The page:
The British actor is learning the ins and outs of being too intriguing.
Photographed by Randall Slavin at The Beverly Hilton
Douglas Booth learned the hard way that 140-character musings can quickly get out of hand. While he might not be famous in the U.S. for his tweets to become controversial, at home in London, the 19-year-old actor doesn’t have that luxury, so he recently cancelled his Twitter account.
“If I put anything in the public space, then the tabloids are usually all over that; they feel like they have a certain right to tear me apart,” Booth says over a glass of orange juice in the lobby of a Los Angeles hotel. “But if I don’t give them anything, then they have no right to talk about my private life.”
It’s no wonder that Booth’s personal life is of interest, though. The young actor has already taken on a number of challenging roles, including Boy George, makeup and all, in the 2010 TV movie Worried About the Boy, and Christopher Isherwood’s lover, Heinz Neddermeyer, in last year’s Christopher and His Kind.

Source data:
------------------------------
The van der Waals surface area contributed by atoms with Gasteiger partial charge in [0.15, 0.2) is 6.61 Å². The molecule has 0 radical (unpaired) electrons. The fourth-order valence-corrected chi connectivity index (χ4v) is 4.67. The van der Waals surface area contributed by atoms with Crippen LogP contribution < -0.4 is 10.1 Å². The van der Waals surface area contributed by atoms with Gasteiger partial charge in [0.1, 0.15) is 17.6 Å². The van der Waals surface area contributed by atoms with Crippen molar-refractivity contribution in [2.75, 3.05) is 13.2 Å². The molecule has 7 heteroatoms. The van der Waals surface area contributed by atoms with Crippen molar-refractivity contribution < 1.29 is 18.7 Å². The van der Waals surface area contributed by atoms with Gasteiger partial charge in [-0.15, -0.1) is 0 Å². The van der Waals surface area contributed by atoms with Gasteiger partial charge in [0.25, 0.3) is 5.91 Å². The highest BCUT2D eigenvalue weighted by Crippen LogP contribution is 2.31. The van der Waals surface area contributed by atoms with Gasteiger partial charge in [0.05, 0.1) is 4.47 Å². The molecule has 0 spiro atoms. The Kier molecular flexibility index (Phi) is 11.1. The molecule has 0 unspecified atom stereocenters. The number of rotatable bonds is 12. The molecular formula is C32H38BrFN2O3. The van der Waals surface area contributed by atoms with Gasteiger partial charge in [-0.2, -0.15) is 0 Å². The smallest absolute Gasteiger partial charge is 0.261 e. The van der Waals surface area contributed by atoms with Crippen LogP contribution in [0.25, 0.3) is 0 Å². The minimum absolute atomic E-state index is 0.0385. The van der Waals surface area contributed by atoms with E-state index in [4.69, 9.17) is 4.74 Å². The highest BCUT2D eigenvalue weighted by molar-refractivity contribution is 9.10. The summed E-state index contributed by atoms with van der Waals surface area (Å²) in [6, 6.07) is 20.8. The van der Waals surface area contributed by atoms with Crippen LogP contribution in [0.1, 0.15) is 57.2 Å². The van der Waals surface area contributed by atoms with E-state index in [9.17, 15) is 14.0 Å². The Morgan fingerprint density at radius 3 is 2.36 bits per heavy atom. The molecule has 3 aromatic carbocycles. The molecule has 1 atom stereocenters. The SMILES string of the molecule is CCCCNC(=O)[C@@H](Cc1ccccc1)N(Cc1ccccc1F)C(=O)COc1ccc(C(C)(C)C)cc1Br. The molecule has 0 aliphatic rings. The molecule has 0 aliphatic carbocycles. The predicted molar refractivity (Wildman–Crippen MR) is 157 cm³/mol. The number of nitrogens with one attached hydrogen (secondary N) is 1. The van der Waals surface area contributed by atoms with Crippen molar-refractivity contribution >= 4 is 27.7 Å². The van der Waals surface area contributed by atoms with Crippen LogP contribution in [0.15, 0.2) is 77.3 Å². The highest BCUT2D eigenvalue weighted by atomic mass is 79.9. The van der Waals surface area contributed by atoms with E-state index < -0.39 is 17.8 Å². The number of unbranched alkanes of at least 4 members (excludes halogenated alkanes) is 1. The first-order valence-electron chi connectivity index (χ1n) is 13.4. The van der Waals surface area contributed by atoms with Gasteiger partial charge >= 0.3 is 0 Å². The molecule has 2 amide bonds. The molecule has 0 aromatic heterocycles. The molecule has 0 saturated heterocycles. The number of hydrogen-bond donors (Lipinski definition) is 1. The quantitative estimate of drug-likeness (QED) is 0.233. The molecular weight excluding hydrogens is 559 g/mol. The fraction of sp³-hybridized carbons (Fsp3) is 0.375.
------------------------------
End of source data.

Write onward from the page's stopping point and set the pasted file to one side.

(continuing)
The time when that sort of fame is limited to the U.K. is about to end. This spring, Booth’s photo should end up taped to plenty of high-school lockers thanks to his turn as Miley Cyrus’s bad-boy love interest in the forthcoming LOL, an American adaptation of a French film about a teenage girl’s rebellion. A brainier set will get to know him thanks to the BBC’s latest costume drama miniseries, Great Expectations, which has been a runaway hit in the U.K. and will land stateside in April on PBS. If that’s not enough, Booth is teaming up with Downton Abbey mastermind Julian Fellowes -- who gave Booth his first professional role in 2009’s From Time to Time -- for Romeo and Juliet, a Carlo Carlei–directed visit to Verona.
All of this work leaves the London native with little time to worry about gossip, like the rumors, fueled by -- what else -- Twitter, that he’s seeing Great Expectations costar Vanessa Kirby. “I have things going on in different countries,” he says. “You know, things come out here, then over there. Romeo and Juliet is getting buzz on both sides of the pond, but it doesn’t really affect me. I don’t have time to think about who’s talking about what. I just want to do a decent job and then move on.”
Next, he’ll be moving on to Life at These Speeds, a Sam Rockwell–produced version of the Jeremy Jackson novel about a high school track star who sublimates his grief from a friend’s tragic death with running. True to form, Booth says he’s eager to do the best work he can. “It’s not one of those things where you can fuck it up,” he says of the characters he plays. “You either have to do it, and give it 100%, or just not do it at all.”